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Spokane, Washington  Est. May 19, 1883
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Opinion

Ads can’t tell us when we’re sick

The Spokesman-Review

Spending on prescription drugs in America increased by only 10.7 percent in 2003. That’s better than the 14.9 percent increase in 2002, and in the world of runaway health-care inflation, that’s considered a victory. But before the nation can put a serious dent in drug prices, it must cast a skeptical eye on the cozy relationship between the medical community and drug companies.

A Seattle Times series shows that the ever-lowering threshold for what needs to be treated is driving up health-care spending. A blood pressure reading that used to be considered in the safe range can lead to a prescription for a hypertension drug. A patient who was somewhat overweight can be deemed “obese” without the scales ever fluctuating.

The troubling aspect of this “Suddenly Sick Syndrome” is that many physicians and researchers who determine these guidelines have ties to the pharmaceutical industry. Add to this the explosion in “ask your doctor” advertisements, and it’s no wonder Americans take medications at such a high clip. New Zealand is the only other industrialized country where drug companies can make direct pitches to consumers.

In a 2003 Food and Drug Administration survey, 80 percent of doctors said the ads posed a problem, but 57 percent of them still prescribed a drug if patients asked for it. Doctors often rely on drug-company-sponsored seminars to learn about the efficacy of new drugs. Sometimes the risks and side effects are played down or concealed.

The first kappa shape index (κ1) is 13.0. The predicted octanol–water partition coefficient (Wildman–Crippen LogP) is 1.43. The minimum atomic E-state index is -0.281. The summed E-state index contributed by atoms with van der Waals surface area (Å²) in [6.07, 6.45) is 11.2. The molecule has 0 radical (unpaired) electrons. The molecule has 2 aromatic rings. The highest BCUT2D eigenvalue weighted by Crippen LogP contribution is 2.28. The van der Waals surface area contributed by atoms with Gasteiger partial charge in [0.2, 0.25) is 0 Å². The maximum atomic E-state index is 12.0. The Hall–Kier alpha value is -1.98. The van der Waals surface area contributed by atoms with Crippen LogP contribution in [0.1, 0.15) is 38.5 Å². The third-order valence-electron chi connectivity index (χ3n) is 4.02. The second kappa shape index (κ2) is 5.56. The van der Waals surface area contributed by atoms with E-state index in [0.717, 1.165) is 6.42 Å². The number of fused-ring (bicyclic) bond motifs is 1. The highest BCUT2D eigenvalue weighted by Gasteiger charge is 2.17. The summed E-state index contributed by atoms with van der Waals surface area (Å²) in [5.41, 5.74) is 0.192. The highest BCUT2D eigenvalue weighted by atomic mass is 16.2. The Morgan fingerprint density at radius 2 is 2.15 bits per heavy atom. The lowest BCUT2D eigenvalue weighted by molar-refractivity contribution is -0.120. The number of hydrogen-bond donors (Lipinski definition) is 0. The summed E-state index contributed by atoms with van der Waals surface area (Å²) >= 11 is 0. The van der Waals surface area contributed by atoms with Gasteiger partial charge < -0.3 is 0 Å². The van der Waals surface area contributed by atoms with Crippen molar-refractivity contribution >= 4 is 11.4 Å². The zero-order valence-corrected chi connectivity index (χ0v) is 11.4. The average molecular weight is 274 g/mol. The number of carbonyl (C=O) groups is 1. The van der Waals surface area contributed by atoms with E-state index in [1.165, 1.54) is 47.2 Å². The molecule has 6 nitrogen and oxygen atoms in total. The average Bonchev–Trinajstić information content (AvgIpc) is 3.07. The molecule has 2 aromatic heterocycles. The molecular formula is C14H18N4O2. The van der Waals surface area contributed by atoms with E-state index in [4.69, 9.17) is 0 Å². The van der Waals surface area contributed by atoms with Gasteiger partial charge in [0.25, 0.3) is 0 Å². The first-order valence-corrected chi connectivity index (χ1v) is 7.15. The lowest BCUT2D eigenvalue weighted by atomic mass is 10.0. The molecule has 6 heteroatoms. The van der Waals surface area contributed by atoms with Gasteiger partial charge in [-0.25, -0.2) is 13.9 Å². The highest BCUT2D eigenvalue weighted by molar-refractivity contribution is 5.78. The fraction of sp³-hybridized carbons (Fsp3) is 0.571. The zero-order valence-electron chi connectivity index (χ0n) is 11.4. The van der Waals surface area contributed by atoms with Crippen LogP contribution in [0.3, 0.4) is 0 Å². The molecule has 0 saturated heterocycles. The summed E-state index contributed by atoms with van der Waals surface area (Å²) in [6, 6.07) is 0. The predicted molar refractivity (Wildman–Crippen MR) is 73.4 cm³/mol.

Government health officials may also help drug companies create new markets. Aventis, which makes an anti-blood-clotting drug, began a “Killer Legs” ad campaign, which targeted airline passengers. It claims that they are at risk for deep vein thrombosis because they sit for long periods of time. No studies backed such a finding; nonetheless after an Aventis-financed event for the federal Centers for Disease Control and Prevention and the American Public Health Association, conference leaders added airline travel to the list of risk factors for DVT.

Nine of the 11 authors of the National Institutes of Health guidelines calling for wider use of hypertension drugs were connected to drug companies. At the World Health Organization, 17 of 18 members of a hypertension committee had drug company ties. Because so many doctors have drug-company connections, medical journals are finding it increasingly difficult to publish research that isn’t tainted by conflicts of interest.

A sane health-care system would target the best outcomes for patients while trying to control costs. But that’s not the principle that drives American health care, and that’s why it is the most expensive in the world.

Drug companies have produced tremendous remedies over the years, but their influence over the medical community has warped health-care delivery in America and exacerbated the spiraling costs that affect every segment of society. They should be kept at a safe distance.

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